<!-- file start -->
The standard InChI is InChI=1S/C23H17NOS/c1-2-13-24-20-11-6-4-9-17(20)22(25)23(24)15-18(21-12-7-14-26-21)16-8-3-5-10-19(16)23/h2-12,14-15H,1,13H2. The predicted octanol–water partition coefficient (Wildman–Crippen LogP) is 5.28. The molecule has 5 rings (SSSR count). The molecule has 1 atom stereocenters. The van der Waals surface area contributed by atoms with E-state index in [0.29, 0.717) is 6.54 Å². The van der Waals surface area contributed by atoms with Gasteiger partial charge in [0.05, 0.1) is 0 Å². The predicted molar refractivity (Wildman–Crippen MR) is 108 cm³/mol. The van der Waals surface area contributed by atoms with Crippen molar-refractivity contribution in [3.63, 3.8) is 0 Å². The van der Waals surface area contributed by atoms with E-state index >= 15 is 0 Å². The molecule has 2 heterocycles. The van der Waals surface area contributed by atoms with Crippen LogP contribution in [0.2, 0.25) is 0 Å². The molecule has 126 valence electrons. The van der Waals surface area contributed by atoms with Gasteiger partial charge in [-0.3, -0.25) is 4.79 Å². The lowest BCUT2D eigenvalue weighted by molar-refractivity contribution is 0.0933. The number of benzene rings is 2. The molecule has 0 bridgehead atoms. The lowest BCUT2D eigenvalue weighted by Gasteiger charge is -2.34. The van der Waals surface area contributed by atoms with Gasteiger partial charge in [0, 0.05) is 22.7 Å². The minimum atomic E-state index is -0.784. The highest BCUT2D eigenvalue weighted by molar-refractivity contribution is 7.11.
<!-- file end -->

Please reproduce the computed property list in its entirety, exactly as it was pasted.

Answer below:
The standard InChI is InChI=1S/C23H17NOS/c1-2-13-24-20-11-6-4-9-17(20)22(25)23(24)15-18(21-12-7-14-26-21)16-8-3-5-10-19(16)23/h2-12,14-15H,1,13H2. The predicted octanol–water partition coefficient (Wildman–Crippen LogP) is 5.28. The molecule has 5 rings (SSSR count). The molecule has 1 atom stereocenters. The van der Waals surface area contributed by atoms with E-state index in [0.29, 0.717) is 6.54 Å². The van der Waals surface area contributed by atoms with Gasteiger partial charge in [0.05, 0.1) is 0 Å². The predicted molar refractivity (Wildman–Crippen MR) is 108 cm³/mol. The van der Waals surface area contributed by atoms with Crippen molar-refractivity contribution in [3.63, 3.8) is 0 Å². The van der Waals surface area contributed by atoms with E-state index >= 15 is 0 Å². The molecule has 2 heterocycles. The van der Waals surface area contributed by atoms with Crippen LogP contribution in [0.2, 0.25) is 0 Å². The molecule has 126 valence electrons. The van der Waals surface area contributed by atoms with Gasteiger partial charge in [-0.3, -0.25) is 4.79 Å². The lowest BCUT2D eigenvalue weighted by molar-refractivity contribution is 0.0933. The number of benzene rings is 2. The molecule has 0 bridgehead atoms. The lowest BCUT2D eigenvalue weighted by Gasteiger charge is -2.34. The van der Waals surface area contributed by atoms with Gasteiger partial charge in [0, 0.05) is 22.7 Å². The minimum atomic E-state index is -0.784. The highest BCUT2D eigenvalue weighted by molar-refractivity contribution is 7.11.